How Low Will Energy Go?

The energy sector has been under pressure as the price of crude falls dramatically. As a consumer you look at the price of oil dropping more than 6% in a week and you are cheering that gasoline price may fall soon. However, on Wall Street the reaction is different, that is if you own oil stocks or crude oil futures. The chart below for crude shows the dramtic drop, but it is worth noting the support levels for oil prices looking forward. On Monday the test of the $95.50 level may have put in a temporary low. The bounce back intraday to close back above the $97.50 support was a key move technically. The bigger question of course is what does this mean for the stocks in the sector looking forward?

The broad sector chart below shows a downtrend in play since the high in February. The break below support  at $70 and the 200 DMA both were negative in early April. The bounce off $68.25 support coincided with crude rising back near $106 and has since retraced along with the price of crude. The sector is now in negative territory for the year putting it as the biggest laggard in the broad sector indexes. That said, are their opportunities in the sector as a result of the selling? It is worth scanning the stocks which make up the index and looking for some of the better dividend paying stocks at or near support. Connoco-Phillips, Spectra Energy, Chevron, Exxon-Mobil and Williams Brothers are the top dividend stocks to watch in the sector as this plays uut near term.

For those who would like to take advantage of the selling and make money as the stocks decline there is ProShares Short Oil & Gas ETF. This fund allows you to participate in the downside movement of the sector. A look at the chart shows the inverse of  IYE, iShares Oil & Gas ETF. The break of support on IYE is equally a break of resistance on DDG. This is the non-leveraged inverse fund offering the investor the opportunity to participate in the downside swing in energy stocks.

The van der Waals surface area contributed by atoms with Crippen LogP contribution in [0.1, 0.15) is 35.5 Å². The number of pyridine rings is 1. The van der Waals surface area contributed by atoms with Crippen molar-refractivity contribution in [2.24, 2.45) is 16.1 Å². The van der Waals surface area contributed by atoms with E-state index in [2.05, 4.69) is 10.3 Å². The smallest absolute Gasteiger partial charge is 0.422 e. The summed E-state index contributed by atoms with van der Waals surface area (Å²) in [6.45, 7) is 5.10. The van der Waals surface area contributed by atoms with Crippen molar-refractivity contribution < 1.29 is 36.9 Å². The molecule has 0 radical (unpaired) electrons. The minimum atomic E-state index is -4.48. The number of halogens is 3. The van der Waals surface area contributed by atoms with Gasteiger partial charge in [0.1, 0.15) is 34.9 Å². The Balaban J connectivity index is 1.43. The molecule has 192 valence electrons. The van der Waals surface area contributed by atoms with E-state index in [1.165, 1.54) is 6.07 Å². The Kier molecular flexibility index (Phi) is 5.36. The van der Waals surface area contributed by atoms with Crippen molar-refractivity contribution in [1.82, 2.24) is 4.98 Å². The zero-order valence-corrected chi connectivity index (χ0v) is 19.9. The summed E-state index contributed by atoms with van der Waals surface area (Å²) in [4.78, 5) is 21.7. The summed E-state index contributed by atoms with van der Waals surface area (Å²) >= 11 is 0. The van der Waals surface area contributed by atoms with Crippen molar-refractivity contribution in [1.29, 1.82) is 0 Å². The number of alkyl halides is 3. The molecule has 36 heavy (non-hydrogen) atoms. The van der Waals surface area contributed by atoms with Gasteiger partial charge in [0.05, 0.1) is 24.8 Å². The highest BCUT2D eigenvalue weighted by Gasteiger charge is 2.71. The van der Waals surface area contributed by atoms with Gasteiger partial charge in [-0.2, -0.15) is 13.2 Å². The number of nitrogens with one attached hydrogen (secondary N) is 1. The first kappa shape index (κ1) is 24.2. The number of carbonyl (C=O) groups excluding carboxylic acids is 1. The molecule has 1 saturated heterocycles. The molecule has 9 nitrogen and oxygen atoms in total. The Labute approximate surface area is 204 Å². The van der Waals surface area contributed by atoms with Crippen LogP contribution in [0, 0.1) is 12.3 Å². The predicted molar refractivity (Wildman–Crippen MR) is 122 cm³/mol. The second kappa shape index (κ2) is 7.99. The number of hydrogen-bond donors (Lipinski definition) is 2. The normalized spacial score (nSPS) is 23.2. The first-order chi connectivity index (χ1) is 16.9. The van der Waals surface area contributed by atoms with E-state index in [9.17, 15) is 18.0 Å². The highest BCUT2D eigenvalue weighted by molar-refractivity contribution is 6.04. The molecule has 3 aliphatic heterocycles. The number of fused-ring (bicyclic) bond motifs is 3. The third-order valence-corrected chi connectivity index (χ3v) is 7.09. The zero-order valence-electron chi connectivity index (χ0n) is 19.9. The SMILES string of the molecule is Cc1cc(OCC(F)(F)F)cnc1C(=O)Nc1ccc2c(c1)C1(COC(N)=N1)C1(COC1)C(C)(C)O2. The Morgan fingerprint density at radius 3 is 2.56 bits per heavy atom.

The oil services stocks are similar as they are in an equal downtrend and trading below the 200 DMA. Either IEZ, iShares Oil and Gas Equipment & Services ETF or OIH, HOLDRs Oil Services ETF show the break of near term support. The sub-sector may have another 6-10% of downside risk based on the break below key support levels on Monday. This is one area to avoid in the energy sector short term. However, it is worth watching relative to support. Once the speculation and selling subside there will be equal opportunity to own quality stocks.

Natural gas is another component of the energy sector which has been in a long term downtrend since the 2008 highs. After hitting a low of $1.88 per BTU three weeks ago the price has bounced to $2.30 per BTU. That is giving some hope to natural gas as a commodity and the stocks which participate in the commodity. FCG, First Trust Natural Gas ETF is a good tracking ETF for the stocks. UNG, United States Natural Gas ETF tracks the commodity. Both are worth adding to your watch list for any additional upside as the price of natural gas attempts to rebound.

The energy sector is under pressure from the falling price of crude. However, the need for oil and gasoline is not going away anytime soon, just the temporary view of the demand is impacting prices. Watch the downside to find support, and as the dust settles and clarity is gained, look for the value in both the stocks and the ETFs to add to your portfolio.